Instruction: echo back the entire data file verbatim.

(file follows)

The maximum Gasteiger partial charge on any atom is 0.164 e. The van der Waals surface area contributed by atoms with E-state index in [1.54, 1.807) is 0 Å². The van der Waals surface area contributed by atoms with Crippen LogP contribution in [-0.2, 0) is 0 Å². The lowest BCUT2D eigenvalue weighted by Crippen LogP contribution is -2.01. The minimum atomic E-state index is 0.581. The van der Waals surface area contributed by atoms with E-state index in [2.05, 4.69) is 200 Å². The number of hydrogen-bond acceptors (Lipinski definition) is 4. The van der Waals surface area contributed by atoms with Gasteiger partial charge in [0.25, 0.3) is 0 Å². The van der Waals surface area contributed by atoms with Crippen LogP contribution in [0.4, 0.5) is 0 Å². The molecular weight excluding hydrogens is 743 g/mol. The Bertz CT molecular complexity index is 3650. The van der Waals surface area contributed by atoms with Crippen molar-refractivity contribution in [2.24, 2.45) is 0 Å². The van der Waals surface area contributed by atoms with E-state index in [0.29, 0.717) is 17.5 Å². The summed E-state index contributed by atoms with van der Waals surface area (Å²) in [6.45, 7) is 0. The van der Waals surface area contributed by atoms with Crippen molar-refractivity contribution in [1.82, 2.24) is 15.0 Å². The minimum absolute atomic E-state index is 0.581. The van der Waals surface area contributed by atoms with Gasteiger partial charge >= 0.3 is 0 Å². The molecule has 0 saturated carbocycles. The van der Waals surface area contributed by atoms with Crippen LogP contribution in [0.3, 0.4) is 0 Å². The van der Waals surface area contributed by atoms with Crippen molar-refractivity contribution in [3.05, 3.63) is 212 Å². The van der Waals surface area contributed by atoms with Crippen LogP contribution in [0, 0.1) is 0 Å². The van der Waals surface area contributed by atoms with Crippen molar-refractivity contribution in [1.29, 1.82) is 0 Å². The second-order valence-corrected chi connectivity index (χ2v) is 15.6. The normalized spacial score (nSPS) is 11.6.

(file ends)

The maximum Gasteiger partial charge on any atom is 0.164 e. The van der Waals surface area contributed by atoms with E-state index in [1.54, 1.807) is 0 Å². The van der Waals surface area contributed by atoms with Crippen LogP contribution in [-0.2, 0) is 0 Å². The lowest BCUT2D eigenvalue weighted by Crippen LogP contribution is -2.01. The minimum atomic E-state index is 0.581. The van der Waals surface area contributed by atoms with E-state index in [2.05, 4.69) is 200 Å². The number of hydrogen-bond acceptors (Lipinski definition) is 4. The van der Waals surface area contributed by atoms with Gasteiger partial charge in [0.25, 0.3) is 0 Å². The van der Waals surface area contributed by atoms with Crippen LogP contribution in [0.4, 0.5) is 0 Å². The molecular weight excluding hydrogens is 743 g/mol. The Bertz CT molecular complexity index is 3650. The van der Waals surface area contributed by atoms with Crippen molar-refractivity contribution in [2.24, 2.45) is 0 Å². The van der Waals surface area contributed by atoms with E-state index in [0.29, 0.717) is 17.5 Å². The summed E-state index contributed by atoms with van der Waals surface area (Å²) in [6.45, 7) is 0. The van der Waals surface area contributed by atoms with Crippen molar-refractivity contribution in [1.82, 2.24) is 15.0 Å². The minimum absolute atomic E-state index is 0.581. The van der Waals surface area contributed by atoms with Gasteiger partial charge >= 0.3 is 0 Å². The molecule has 0 saturated carbocycles. The van der Waals surface area contributed by atoms with Crippen LogP contribution in [0.3, 0.4) is 0 Å². The van der Waals surface area contributed by atoms with Crippen molar-refractivity contribution in [3.05, 3.63) is 212 Å². The van der Waals surface area contributed by atoms with Crippen LogP contribution in [0, 0.1) is 0 Å². The van der Waals surface area contributed by atoms with Crippen molar-refractivity contribution in [1.29, 1.82) is 0 Å². The second-order valence-corrected chi connectivity index (χ2v) is 15.6. The normalized spacial score (nSPS) is 11.6.